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Non-Review Review: The Little Things

The Little Things was reportedly written by John Lee Hancock in the mid-nineties, and it shows.

The film is largely set against the backdrop of October 1990. There frequent reminders that this is effectively a period piece. During the opening sequence, one potential serial killer victim sings along with Roam from the B-52s on her car stereo. Another victim has a pink flyer for No Doubt pinned up on her fridge and a poster for The Lost Boys hanging in her living area. There are repeated references to how Richard Ramirez, “the Night Stalker”, still lingers in the living memory of the Los Angeles Police Department.

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However, The Little Things feels like a period piece in some more fundamental ways. Most obviously, there’s the fact that The Little Things exists as a star vehicle, its cast including Oscar winners Denzel Washington and Jared Leto, along with Oscar nominee Rami Malek. The film is not based on any existing intellectual property, even if it is highly derivative in other ways. More than that, it harks back to the serial killer boom of mid-nineties cinema, when big studio films were dominated by procedural thrillers and forensic meditation.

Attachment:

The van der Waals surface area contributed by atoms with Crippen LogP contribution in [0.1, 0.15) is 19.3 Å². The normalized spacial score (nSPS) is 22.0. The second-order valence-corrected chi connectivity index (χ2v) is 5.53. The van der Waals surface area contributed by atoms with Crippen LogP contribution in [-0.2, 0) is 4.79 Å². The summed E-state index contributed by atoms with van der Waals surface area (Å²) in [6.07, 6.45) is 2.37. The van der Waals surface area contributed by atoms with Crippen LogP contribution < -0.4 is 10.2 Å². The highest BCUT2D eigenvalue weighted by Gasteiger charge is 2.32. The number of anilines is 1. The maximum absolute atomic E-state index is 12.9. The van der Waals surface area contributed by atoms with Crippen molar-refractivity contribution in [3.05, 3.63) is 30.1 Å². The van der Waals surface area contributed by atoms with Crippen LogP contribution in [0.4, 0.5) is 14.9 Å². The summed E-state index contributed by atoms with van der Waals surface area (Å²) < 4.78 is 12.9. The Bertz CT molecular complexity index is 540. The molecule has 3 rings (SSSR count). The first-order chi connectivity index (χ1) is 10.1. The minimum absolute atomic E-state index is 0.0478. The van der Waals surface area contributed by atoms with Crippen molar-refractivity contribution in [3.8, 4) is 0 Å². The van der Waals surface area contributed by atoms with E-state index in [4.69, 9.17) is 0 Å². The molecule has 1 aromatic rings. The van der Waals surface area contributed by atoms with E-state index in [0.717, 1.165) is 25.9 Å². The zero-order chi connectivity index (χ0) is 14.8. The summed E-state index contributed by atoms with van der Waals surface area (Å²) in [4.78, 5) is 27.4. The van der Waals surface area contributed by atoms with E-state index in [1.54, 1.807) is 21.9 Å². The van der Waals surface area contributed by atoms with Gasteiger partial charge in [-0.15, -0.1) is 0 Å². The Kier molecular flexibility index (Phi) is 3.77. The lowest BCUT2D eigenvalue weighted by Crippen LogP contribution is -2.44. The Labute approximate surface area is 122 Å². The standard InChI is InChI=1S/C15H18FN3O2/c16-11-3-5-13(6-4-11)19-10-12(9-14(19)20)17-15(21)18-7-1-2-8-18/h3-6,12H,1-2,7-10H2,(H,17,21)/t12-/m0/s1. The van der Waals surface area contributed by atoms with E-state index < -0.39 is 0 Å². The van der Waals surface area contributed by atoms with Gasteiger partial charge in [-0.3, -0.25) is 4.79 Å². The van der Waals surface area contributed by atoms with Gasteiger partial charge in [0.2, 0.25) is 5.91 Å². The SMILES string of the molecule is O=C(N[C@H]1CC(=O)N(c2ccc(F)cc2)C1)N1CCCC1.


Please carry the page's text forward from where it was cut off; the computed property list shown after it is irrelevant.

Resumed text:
The Little Things is neither an exemplar nor a deconstruction of the genre, but instead a straightforward reminder of its tropes and conventions seemingly cobbled together to construct something close to the statistical mean. The common refrain with a film like The Little Things is to suggest that this is the kind of film that they don’t make any more. The more worrying thought is that The Little Things seems to illustrate why.

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